Under Minnesota drug laws, possession of THC edibles in any form is illegal. If arrested with more than 42.5 grams (10 kilograms), an individual can face felony drug charges.
THC Edibles are Illegal
Since the legalization of medical marijuana, many states have experienced a significant rise in cannabis-infused edibles found in baked goods, cooking oils, sweet treats, candy, and beverages. Although THC edibles are available through a variety of sources, they are still illegal in Minnesota. Under Minnesota law, legal medical cannabis can only be sold in the form of pills, liquids, and topical oils. Edibles made with raw leaves, flowers, and concentrates are not allowed under Minnesota law.
Despite their appearance, cannabis edibles such as sweet treats, brownies, chocolate bars, and gummies infused with tetrahydrocannabinol (THC), the primary psychoactive component of marijuana, pose safety risk for some users, especially young people, and older adults, because dosage and potency are difficult to regulate. THC edibles are absorbed through the digestive system which results in delayed onset. While it may take 20 minutes to 3 hours to feel cannabis effects, the effects may last considerably longer than cannabis consumed in other ways.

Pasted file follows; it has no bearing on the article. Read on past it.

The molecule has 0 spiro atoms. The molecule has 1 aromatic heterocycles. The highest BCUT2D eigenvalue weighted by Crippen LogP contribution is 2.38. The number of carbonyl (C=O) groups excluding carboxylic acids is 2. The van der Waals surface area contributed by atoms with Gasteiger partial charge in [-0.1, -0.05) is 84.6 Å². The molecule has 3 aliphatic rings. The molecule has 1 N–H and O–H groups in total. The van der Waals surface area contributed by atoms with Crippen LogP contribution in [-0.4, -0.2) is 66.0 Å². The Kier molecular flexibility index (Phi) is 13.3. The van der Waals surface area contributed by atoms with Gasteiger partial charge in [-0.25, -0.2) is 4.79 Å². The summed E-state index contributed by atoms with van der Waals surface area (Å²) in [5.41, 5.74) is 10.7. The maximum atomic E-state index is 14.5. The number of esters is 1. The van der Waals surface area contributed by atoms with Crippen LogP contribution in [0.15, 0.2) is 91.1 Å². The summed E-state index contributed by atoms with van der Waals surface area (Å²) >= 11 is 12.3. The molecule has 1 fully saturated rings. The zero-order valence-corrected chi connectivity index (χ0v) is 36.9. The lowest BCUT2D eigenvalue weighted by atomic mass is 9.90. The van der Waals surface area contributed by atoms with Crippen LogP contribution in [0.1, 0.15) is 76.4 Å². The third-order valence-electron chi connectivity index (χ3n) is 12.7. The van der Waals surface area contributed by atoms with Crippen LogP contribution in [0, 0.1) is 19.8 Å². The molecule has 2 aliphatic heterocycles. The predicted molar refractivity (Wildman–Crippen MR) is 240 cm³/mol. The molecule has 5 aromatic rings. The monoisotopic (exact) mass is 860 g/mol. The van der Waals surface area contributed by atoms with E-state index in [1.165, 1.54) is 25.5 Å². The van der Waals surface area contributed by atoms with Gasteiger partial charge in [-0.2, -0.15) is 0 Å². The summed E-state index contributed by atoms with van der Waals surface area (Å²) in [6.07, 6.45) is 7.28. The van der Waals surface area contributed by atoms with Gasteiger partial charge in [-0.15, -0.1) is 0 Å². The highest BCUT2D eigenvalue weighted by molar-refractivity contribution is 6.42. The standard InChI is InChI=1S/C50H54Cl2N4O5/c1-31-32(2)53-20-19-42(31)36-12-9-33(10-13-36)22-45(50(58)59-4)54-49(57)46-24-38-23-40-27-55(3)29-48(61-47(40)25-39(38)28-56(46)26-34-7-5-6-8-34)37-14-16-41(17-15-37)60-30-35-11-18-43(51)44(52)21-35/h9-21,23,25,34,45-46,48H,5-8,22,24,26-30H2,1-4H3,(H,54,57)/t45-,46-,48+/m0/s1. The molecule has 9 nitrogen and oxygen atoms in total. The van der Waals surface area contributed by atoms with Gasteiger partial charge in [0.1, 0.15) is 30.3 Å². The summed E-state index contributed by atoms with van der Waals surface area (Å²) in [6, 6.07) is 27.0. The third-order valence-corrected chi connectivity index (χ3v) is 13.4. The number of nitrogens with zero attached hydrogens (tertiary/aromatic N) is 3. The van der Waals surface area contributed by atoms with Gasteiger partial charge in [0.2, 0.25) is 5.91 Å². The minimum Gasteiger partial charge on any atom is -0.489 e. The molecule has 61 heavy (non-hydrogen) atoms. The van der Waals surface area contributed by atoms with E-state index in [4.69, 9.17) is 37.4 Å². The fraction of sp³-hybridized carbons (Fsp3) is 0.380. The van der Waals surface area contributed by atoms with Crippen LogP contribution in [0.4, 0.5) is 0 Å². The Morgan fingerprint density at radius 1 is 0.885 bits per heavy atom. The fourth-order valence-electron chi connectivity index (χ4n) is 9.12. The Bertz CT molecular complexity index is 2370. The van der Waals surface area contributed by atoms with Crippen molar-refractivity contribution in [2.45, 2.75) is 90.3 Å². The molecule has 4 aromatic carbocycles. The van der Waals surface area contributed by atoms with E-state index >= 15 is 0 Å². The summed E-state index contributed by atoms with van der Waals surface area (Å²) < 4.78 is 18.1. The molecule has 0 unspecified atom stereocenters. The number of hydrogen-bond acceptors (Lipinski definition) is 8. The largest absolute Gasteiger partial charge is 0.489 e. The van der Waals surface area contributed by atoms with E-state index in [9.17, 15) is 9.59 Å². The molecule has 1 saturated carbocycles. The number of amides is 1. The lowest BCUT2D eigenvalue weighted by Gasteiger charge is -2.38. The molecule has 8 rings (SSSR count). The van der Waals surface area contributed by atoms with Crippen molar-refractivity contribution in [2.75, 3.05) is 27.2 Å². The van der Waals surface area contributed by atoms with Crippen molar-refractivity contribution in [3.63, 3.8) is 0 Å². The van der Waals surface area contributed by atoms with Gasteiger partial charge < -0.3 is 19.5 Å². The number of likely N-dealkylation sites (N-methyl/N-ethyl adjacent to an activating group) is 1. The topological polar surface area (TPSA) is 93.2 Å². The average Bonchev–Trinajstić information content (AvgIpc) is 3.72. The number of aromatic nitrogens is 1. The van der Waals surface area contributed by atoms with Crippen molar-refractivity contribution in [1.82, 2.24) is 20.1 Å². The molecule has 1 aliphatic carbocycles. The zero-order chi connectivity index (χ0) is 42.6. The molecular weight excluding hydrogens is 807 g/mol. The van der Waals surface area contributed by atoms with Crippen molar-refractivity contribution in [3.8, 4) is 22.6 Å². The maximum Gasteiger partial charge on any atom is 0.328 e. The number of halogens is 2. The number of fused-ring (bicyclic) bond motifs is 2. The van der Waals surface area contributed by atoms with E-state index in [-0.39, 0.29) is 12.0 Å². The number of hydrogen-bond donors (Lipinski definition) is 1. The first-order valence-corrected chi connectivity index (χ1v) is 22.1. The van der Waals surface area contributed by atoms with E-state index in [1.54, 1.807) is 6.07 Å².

In February, Minnesota police officers seized 500 pieces of marijuana edibles from a Jordan home. Edibles were packaged to resemble Nerd ropes, a popular candy with kids. Like vaping products, THC edibles are often disguised with fruit or candy flavors that appeal to young children and teenagers. The 28-year-old man arrested for illegal possession had a history of drug trafficking THC edibles in Minnesota, including earlier charges for drug offenses and felony weapons possession. He has been charged in Scott County District Court with two felony drug counts.
When medical marijuana legislation was signed into law in 2014, Minnesota decriminalized drug possession to a degree, imposing a $200 fine for possession of up to 42.5 grams. However, possession of more than 42.5 grams is considered a felony offense, punishable by a fine up to $5,000 and a prison sentence up to five years. The most severe penalty applies to convictions for sales of more than 50 kg. of marijuana, with a possible $500,000 fine and a 30-year prison sentence.
Felony drug offenders in Minnesota face harsh penalties. A Minneapolis drug attorney can provide a legal defense that may reduce charges and penalties. Without a proper defense, a felony drug arrest and conviction may result in years in prison and life-long consequences.